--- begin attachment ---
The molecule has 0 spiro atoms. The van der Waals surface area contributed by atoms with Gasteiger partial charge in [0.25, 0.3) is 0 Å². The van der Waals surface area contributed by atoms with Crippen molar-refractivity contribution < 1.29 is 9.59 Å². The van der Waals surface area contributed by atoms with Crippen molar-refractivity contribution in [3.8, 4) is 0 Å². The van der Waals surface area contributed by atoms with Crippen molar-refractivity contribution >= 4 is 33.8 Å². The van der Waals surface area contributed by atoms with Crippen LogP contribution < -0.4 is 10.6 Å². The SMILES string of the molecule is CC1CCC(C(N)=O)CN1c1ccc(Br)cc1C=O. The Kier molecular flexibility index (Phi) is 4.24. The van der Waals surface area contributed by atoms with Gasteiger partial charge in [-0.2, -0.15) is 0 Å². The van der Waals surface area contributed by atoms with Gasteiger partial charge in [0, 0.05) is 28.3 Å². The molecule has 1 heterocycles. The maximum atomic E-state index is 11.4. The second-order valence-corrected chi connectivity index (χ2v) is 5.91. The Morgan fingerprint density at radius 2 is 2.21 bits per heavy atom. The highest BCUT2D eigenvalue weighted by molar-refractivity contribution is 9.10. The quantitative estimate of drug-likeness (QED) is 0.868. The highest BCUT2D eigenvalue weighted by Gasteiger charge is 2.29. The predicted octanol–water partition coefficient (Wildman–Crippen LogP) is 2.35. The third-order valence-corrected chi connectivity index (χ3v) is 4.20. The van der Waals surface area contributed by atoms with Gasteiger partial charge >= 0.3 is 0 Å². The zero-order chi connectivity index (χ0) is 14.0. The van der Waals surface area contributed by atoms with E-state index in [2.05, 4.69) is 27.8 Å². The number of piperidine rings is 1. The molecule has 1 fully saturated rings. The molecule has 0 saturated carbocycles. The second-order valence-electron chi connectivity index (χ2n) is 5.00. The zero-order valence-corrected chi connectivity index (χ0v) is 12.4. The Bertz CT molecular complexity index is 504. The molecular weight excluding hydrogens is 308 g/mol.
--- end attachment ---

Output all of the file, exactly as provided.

The molecule has 0 spiro atoms. The van der Waals surface area contributed by atoms with Gasteiger partial charge in [0.25, 0.3) is 0 Å². The van der Waals surface area contributed by atoms with Crippen molar-refractivity contribution < 1.29 is 9.59 Å². The van der Waals surface area contributed by atoms with Crippen molar-refractivity contribution in [3.8, 4) is 0 Å². The van der Waals surface area contributed by atoms with Crippen molar-refractivity contribution >= 4 is 33.8 Å². The van der Waals surface area contributed by atoms with Crippen LogP contribution < -0.4 is 10.6 Å². The SMILES string of the molecule is CC1CCC(C(N)=O)CN1c1ccc(Br)cc1C=O. The Kier molecular flexibility index (Phi) is 4.24. The van der Waals surface area contributed by atoms with Gasteiger partial charge in [-0.2, -0.15) is 0 Å². The van der Waals surface area contributed by atoms with Gasteiger partial charge in [0, 0.05) is 28.3 Å². The molecule has 1 heterocycles. The maximum atomic E-state index is 11.4. The second-order valence-corrected chi connectivity index (χ2v) is 5.91. The Morgan fingerprint density at radius 2 is 2.21 bits per heavy atom. The highest BCUT2D eigenvalue weighted by molar-refractivity contribution is 9.10. The quantitative estimate of drug-likeness (QED) is 0.868. The highest BCUT2D eigenvalue weighted by Gasteiger charge is 2.29. The predicted octanol–water partition coefficient (Wildman–Crippen LogP) is 2.35. The third-order valence-corrected chi connectivity index (χ3v) is 4.20. The van der Waals surface area contributed by atoms with Gasteiger partial charge >= 0.3 is 0 Å². The zero-order chi connectivity index (χ0) is 14.0. The van der Waals surface area contributed by atoms with E-state index in [2.05, 4.69) is 27.8 Å². The number of piperidine rings is 1. The molecule has 1 fully saturated rings. The molecule has 0 saturated carbocycles. The second-order valence-electron chi connectivity index (χ2n) is 5.00. The zero-order valence-corrected chi connectivity index (χ0v) is 12.4. The Bertz CT molecular complexity index is 504. The molecular weight excluding hydrogens is 308 g/mol.